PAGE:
You can’t always get what you want … *tear
I have had wonderful success with my initial entries into the Sixpoint brew catalog, but my luck had to run out at some point. Thankfully I’ve still got a couple cans left after my experience with Bengali Tiger, which was rather disappointing. Apparently I’m the only one who didn’t get theirs – it has a 88 on Beer Advocate.
I will say this – Sixpoint is on target with the name. I loved the orange-amber hue of the beer, but was disappointed that the beer had next to no head after my initial pour. An unfortunate promise of things to come.
Everything about this IPA seemed fairly basic to me. The smell gave off pretty solid bitterness of its hops, which Sixpoint only describes as “citrus hop bitterness.” I couldn’t easily find specifics about the hop profile of this beer, but RateBeer.com’s page on Bengali Tiger notes the beer uses “massive quantities of whole East Kent Goldings hops to dry hop.” As a “noble hop,” East Kent Goldings seems strange for an American IPA – it’s a British-native hop with relatively low alpha acid (4 to 5.5 percent) but I suppose if you use “massive quantities” you could get a punch out of it. The smell of hops was very bright to match with the “massive” signifier, but I couldn’t get much more than an earthy citrus smell. In my head, I imagine the brew itself must’ve had a great amount of American hops during the brew process and then the Goldings for dry-hoping, otherwise it would’ve been even more boring.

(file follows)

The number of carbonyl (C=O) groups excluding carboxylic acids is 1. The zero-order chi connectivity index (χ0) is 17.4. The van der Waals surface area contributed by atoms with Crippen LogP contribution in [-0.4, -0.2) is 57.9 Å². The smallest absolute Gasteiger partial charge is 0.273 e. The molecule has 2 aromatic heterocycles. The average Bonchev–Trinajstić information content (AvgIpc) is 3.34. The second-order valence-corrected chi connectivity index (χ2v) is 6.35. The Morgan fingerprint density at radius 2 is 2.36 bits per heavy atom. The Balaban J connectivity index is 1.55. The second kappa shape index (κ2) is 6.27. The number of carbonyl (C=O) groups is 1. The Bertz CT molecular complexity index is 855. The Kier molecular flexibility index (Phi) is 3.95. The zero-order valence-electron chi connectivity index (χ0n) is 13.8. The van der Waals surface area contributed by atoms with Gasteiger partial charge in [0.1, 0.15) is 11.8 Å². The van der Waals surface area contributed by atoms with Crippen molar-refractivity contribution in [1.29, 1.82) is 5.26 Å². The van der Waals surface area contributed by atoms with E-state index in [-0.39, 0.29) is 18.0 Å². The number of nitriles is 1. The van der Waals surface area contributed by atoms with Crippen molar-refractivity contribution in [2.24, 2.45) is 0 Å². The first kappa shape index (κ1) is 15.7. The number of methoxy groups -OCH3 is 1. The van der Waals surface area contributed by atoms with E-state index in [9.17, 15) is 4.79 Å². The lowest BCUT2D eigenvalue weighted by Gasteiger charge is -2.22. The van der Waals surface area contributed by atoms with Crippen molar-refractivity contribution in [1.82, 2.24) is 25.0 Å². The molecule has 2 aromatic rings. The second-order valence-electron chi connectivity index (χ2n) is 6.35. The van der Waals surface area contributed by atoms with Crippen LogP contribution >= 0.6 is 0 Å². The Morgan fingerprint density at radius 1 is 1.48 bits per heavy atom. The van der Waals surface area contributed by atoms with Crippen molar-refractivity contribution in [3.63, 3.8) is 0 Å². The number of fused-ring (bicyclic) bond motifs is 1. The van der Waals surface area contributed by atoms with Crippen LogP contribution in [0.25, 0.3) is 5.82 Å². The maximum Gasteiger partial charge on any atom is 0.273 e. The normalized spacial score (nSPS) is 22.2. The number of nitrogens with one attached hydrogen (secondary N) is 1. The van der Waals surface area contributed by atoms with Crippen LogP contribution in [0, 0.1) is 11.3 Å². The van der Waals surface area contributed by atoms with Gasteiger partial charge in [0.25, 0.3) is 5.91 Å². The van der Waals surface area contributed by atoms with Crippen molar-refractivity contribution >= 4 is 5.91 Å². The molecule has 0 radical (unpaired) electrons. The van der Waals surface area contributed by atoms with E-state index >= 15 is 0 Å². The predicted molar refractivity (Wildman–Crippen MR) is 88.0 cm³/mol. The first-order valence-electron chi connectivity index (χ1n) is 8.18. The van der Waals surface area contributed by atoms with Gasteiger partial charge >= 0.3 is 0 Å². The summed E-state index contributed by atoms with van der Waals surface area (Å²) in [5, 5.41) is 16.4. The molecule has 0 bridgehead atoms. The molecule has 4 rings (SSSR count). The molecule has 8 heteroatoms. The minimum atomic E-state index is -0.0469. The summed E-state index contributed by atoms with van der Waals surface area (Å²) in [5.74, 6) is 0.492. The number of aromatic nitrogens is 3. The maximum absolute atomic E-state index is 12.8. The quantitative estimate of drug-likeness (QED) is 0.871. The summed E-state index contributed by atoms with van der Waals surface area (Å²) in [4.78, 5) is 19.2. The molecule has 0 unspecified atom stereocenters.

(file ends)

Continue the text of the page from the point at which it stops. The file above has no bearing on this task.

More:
I admit the taste was at least a bit more interesting, giving off the same bitterness up front but at least it opens the windows and lets some orange and grapefruit citrus waft out. Oddly enough, some sweet caramel malt fights to come out, giving the beer some biscuit notes, but it just gets bludgeoned by the bitter aroma, which impacts my taste, which makes it a downer.
What I wanted was an intense, original IPA. What I got what was a pretty bland (to me) experience.
At 62 IBUs, this beer is probably toward the mid-to-higher end of the bitterness spectrum, which makes sense. It’s just something that I won’t be flocking back to buy next time I’m in a distribution area. Womp womp.
Hit the jump for my Rate That Beer sheet.